A `phenomenal nurse' who was `devoted to kids'

Joanne Pierce

Harbor Tragedy : The Victims

March 09, 2004|By Molly Knight | Molly Knight,SUN STAFF

The call came late last week.

Lisa Pierce, 30, telephoned her parents in Vineland, N.J., to invite them on an overnight trip to Baltimore, where she had agreed at the last minute to attend a conference with a group of women from the New Jersey Institute of Technology.

Joanne and Thomas Pierce seized the opportunity to spend time with the younger of their two daughters, who lives in Lyndhurst, N.J. They drove to Baltimore's Marriott Waterfront Hotel and stayed the night with Lisa, director of student activities at the technical school.

On Saturday morning, the family set out to tour the Inner Harbor. It was not until yesterday that the news reached Vineland, in southern New Jersey: Joanne Pierce, 60, had died in the water taxi accident, shortly after rescue workers pulled her from the cold, choppy water.

Lisa Pierce was rescued and taken to Harbor Hospital, where she remained in critical condition yesterday. Thomas Pierce continues to maintain a vigil by his daughter's bedside.

"He appears to be holding up very well, considering that he still seems to be in a state of shock," said Leroy Thomas, a friend and colleague of Lisa Pierce.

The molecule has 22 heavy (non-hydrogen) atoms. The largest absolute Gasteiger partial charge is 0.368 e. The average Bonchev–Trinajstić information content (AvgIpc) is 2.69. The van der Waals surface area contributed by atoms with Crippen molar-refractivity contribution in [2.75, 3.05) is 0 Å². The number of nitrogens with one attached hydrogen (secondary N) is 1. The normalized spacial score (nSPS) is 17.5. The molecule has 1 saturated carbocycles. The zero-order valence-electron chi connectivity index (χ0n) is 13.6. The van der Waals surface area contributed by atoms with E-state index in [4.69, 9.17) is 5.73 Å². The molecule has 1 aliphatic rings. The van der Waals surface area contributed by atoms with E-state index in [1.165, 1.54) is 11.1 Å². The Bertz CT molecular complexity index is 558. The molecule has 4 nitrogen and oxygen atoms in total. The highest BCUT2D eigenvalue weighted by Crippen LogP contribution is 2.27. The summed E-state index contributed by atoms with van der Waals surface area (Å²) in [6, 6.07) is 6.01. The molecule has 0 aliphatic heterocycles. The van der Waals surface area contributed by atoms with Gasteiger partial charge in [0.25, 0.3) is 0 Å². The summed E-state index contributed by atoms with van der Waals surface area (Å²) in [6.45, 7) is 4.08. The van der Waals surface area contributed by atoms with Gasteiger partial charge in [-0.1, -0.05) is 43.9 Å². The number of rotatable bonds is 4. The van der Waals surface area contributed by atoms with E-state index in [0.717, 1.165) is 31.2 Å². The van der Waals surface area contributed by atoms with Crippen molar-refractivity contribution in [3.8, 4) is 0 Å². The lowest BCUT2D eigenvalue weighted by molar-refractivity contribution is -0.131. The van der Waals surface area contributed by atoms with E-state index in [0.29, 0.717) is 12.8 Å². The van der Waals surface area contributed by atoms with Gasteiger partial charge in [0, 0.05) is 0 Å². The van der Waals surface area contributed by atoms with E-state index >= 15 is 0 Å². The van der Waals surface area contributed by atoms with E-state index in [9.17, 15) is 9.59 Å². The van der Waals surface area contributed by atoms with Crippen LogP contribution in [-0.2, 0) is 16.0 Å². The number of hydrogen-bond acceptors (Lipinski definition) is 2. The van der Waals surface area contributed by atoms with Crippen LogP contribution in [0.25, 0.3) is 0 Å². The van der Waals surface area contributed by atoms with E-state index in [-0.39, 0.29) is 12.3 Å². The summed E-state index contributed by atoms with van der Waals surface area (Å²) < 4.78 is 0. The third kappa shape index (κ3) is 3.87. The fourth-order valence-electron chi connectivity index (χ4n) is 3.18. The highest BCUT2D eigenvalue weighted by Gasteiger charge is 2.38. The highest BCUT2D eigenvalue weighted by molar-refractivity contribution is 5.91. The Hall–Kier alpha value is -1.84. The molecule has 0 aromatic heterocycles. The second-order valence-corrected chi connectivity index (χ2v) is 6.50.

Yesterday, friends and co-workers of Joanne Pierce in Vineland mourned her loss, describing her as a compassionate caregiver throughout her career as a pediatric nurse.

"She was a phenomenal nurse who was devoted to kids," said Sharon Morroni, a pediatric nurse at Newcomb Hospital, where she worked with Pierce for 17 years. "Everybody is shocked that such a tragic event took her away from us."

Joan Breslin, who is also a nurse at Newcomb and is a manager at South Jersey Healthcare, said Pierce loved to order flowers for friends, family members and her patients.

"She must have spent thousands of dollars on them, because she bought them for people on every occasion," said Breslin. "She was extremely generous."

At Pediatric Associates, the Vineland medical practice where Pierce had been office manager for the past two years, employees feel "numb," said Dr. Michael Rosenberg.

"No one has ever heard a bad word said about Joanne," Rosenberg said. "No matter what kind of hell was breaking loose, she kept it under control."

Rosenberg said Joanne and Thomas Pierce, a computer consultant, spent as much time together as possible.

"They were often a package deal," he said.

Students at New Jersey Technical Institute held a vigil yesterday for Lisa Pierce. Packed into a lecture hall, more than 200 people prayed for the blond-haired, blue-eyed young woman, whom they described as friendly and fun-loving.

Leroy Thomas, associate dean of students at the Newark-based school, said that although Lisa Pierce was on life support when he visited Harbor Hospital Sunday afternoon, he remains optimistic about her recovery.

Keeping him hopeful, he said, are memories of her smile and her voice.

"I can hear it now," Thomas said. "And it's very cheery."

Sun staff writer Laura Loh contributed to this article.

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